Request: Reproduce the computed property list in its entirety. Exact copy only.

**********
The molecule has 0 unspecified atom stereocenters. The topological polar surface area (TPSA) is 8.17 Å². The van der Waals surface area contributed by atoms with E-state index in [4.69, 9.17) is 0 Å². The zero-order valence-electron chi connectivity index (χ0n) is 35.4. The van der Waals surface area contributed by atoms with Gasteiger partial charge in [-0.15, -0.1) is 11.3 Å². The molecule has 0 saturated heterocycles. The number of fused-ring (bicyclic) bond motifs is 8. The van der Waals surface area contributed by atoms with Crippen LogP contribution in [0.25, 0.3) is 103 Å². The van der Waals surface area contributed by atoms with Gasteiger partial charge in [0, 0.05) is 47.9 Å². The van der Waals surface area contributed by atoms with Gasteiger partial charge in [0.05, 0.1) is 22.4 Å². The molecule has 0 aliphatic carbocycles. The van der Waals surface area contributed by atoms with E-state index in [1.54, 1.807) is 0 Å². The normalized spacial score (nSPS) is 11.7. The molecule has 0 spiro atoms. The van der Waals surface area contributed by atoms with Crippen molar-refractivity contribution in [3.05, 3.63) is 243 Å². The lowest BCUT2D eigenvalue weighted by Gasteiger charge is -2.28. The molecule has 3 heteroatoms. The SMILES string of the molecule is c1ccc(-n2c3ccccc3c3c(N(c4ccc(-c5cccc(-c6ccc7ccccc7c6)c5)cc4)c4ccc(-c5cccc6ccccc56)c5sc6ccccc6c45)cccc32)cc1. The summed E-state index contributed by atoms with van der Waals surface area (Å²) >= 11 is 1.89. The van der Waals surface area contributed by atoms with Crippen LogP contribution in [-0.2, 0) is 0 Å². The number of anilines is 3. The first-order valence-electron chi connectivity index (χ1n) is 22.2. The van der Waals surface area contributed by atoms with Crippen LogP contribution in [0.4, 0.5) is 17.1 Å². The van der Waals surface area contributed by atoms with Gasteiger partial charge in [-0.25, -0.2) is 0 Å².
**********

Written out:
The molecule has 0 unspecified atom stereocenters. The topological polar surface area (TPSA) is 8.17 Å². The van der Waals surface area contributed by atoms with E-state index in [4.69, 9.17) is 0 Å². The zero-order valence-electron chi connectivity index (χ0n) is 35.4. The van der Waals surface area contributed by atoms with Gasteiger partial charge in [-0.15, -0.1) is 11.3 Å². The molecule has 0 saturated heterocycles. The number of fused-ring (bicyclic) bond motifs is 8. The van der Waals surface area contributed by atoms with Crippen LogP contribution in [0.25, 0.3) is 103 Å². The van der Waals surface area contributed by atoms with Gasteiger partial charge in [0, 0.05) is 47.9 Å². The van der Waals surface area contributed by atoms with Gasteiger partial charge in [0.05, 0.1) is 22.4 Å². The molecule has 0 aliphatic carbocycles. The van der Waals surface area contributed by atoms with E-state index in [1.54, 1.807) is 0 Å². The normalized spacial score (nSPS) is 11.7. The molecule has 0 spiro atoms. The van der Waals surface area contributed by atoms with Crippen molar-refractivity contribution in [3.05, 3.63) is 243 Å². The lowest BCUT2D eigenvalue weighted by Gasteiger charge is -2.28. The molecule has 3 heteroatoms. The SMILES string of the molecule is c1ccc(-n2c3ccccc3c3c(N(c4ccc(-c5cccc(-c6ccc7ccccc7c6)c5)cc4)c4ccc(-c5cccc6ccccc56)c5sc6ccccc6c45)cccc32)cc1. The summed E-state index contributed by atoms with van der Waals surface area (Å²) >= 11 is 1.89. The van der Waals surface area contributed by atoms with Crippen LogP contribution in [-0.2, 0) is 0 Å². The number of anilines is 3. The first-order valence-electron chi connectivity index (χ1n) is 22.2. The van der Waals surface area contributed by atoms with Crippen LogP contribution in [0.4, 0.5) is 17.1 Å². The van der Waals surface area contributed by atoms with Gasteiger partial charge in [-0.25, -0.2) is 0 Å².